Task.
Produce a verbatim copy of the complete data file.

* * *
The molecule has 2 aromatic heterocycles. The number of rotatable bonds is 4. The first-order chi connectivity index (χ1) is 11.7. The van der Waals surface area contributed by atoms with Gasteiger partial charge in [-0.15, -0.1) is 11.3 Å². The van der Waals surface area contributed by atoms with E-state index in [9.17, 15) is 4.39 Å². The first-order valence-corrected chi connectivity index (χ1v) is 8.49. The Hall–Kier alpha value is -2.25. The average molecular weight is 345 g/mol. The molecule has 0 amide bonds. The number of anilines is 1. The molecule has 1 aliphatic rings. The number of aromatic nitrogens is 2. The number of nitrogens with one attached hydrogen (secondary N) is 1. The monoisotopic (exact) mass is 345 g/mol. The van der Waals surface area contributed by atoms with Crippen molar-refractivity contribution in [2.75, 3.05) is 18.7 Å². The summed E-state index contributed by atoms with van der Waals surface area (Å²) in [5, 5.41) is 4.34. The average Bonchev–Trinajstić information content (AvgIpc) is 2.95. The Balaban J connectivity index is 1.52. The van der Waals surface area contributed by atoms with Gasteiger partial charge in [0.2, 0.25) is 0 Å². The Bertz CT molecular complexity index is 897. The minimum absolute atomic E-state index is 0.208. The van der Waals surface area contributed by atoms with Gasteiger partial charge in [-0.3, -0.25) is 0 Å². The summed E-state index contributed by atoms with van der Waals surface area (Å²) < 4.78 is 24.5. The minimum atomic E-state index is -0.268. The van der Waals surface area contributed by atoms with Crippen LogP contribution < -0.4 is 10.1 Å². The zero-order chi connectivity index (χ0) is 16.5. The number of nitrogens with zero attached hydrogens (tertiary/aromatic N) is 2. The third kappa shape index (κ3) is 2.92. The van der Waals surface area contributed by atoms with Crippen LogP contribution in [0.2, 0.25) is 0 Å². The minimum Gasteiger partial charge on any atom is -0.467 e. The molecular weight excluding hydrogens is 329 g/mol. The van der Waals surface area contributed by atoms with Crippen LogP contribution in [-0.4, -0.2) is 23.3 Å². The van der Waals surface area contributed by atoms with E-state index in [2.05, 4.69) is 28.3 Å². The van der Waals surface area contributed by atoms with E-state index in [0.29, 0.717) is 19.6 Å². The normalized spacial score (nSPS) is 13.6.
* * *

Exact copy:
The molecule has 2 aromatic heterocycles. The number of rotatable bonds is 4. The first-order chi connectivity index (χ1) is 11.7. The van der Waals surface area contributed by atoms with Gasteiger partial charge in [-0.15, -0.1) is 11.3 Å². The van der Waals surface area contributed by atoms with E-state index in [9.17, 15) is 4.39 Å². The first-order valence-corrected chi connectivity index (χ1v) is 8.49. The Hall–Kier alpha value is -2.25. The average molecular weight is 345 g/mol. The molecule has 0 amide bonds. The number of anilines is 1. The molecule has 1 aliphatic rings. The number of aromatic nitrogens is 2. The number of nitrogens with one attached hydrogen (secondary N) is 1. The monoisotopic (exact) mass is 345 g/mol. The van der Waals surface area contributed by atoms with Crippen molar-refractivity contribution in [2.75, 3.05) is 18.7 Å². The summed E-state index contributed by atoms with van der Waals surface area (Å²) in [5, 5.41) is 4.34. The average Bonchev–Trinajstić information content (AvgIpc) is 2.95. The Balaban J connectivity index is 1.52. The van der Waals surface area contributed by atoms with Gasteiger partial charge in [0.2, 0.25) is 0 Å². The Bertz CT molecular complexity index is 897. The minimum absolute atomic E-state index is 0.208. The van der Waals surface area contributed by atoms with Gasteiger partial charge in [-0.3, -0.25) is 0 Å². The summed E-state index contributed by atoms with van der Waals surface area (Å²) < 4.78 is 24.5. The minimum atomic E-state index is -0.268. The van der Waals surface area contributed by atoms with Crippen LogP contribution < -0.4 is 10.1 Å². The zero-order chi connectivity index (χ0) is 16.5. The number of nitrogens with zero attached hydrogens (tertiary/aromatic N) is 2. The third kappa shape index (κ3) is 2.92. The van der Waals surface area contributed by atoms with Crippen LogP contribution in [0.2, 0.25) is 0 Å². The minimum Gasteiger partial charge on any atom is -0.467 e. The molecular weight excluding hydrogens is 329 g/mol. The van der Waals surface area contributed by atoms with Crippen LogP contribution in [-0.4, -0.2) is 23.3 Å². The van der Waals surface area contributed by atoms with E-state index in [2.05, 4.69) is 28.3 Å². The van der Waals surface area contributed by atoms with E-state index in [0.29, 0.717) is 19.6 Å². The normalized spacial score (nSPS) is 13.6.